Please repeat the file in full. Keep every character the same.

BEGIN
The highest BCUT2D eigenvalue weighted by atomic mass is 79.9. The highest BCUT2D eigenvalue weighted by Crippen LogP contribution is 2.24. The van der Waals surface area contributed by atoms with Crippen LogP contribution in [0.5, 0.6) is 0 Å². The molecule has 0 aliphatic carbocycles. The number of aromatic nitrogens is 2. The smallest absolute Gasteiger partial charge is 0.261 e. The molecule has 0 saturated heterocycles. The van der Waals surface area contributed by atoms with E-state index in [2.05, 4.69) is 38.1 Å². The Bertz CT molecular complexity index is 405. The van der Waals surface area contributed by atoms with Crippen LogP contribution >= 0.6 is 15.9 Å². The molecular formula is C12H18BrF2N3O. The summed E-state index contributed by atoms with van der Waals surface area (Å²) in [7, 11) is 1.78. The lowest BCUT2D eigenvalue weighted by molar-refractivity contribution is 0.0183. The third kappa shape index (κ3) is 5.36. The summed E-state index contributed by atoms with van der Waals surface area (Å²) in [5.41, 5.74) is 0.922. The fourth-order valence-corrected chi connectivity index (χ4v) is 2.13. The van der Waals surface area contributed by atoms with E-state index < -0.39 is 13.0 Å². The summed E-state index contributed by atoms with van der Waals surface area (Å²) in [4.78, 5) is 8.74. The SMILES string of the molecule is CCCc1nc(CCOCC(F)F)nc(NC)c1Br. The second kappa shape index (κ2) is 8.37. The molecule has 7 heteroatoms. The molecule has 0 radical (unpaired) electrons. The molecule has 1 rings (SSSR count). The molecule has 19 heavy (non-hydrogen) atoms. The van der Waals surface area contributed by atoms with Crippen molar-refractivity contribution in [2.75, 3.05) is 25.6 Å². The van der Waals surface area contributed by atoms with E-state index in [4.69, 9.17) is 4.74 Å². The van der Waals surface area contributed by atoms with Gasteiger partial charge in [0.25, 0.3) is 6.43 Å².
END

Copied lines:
The highest BCUT2D eigenvalue weighted by atomic mass is 79.9. The highest BCUT2D eigenvalue weighted by Crippen LogP contribution is 2.24. The van der Waals surface area contributed by atoms with Crippen LogP contribution in [0.5, 0.6) is 0 Å². The molecule has 0 aliphatic carbocycles. The number of aromatic nitrogens is 2. The smallest absolute Gasteiger partial charge is 0.261 e. The molecule has 0 saturated heterocycles. The van der Waals surface area contributed by atoms with E-state index in [2.05, 4.69) is 38.1 Å². The Bertz CT molecular complexity index is 405. The van der Waals surface area contributed by atoms with Crippen LogP contribution >= 0.6 is 15.9 Å². The molecular formula is C12H18BrF2N3O. The summed E-state index contributed by atoms with van der Waals surface area (Å²) in [7, 11) is 1.78. The lowest BCUT2D eigenvalue weighted by molar-refractivity contribution is 0.0183. The third kappa shape index (κ3) is 5.36. The summed E-state index contributed by atoms with van der Waals surface area (Å²) in [5.41, 5.74) is 0.922. The fourth-order valence-corrected chi connectivity index (χ4v) is 2.13. The van der Waals surface area contributed by atoms with E-state index < -0.39 is 13.0 Å². The summed E-state index contributed by atoms with van der Waals surface area (Å²) in [4.78, 5) is 8.74. The SMILES string of the molecule is CCCc1nc(CCOCC(F)F)nc(NC)c1Br. The second kappa shape index (κ2) is 8.37. The molecule has 7 heteroatoms. The molecule has 0 radical (unpaired) electrons. The molecule has 1 rings (SSSR count). The molecule has 19 heavy (non-hydrogen) atoms. The van der Waals surface area contributed by atoms with Crippen molar-refractivity contribution in [2.75, 3.05) is 25.6 Å². The van der Waals surface area contributed by atoms with E-state index in [4.69, 9.17) is 4.74 Å². The van der Waals surface area contributed by atoms with Gasteiger partial charge in [0.25, 0.3) is 6.43 Å².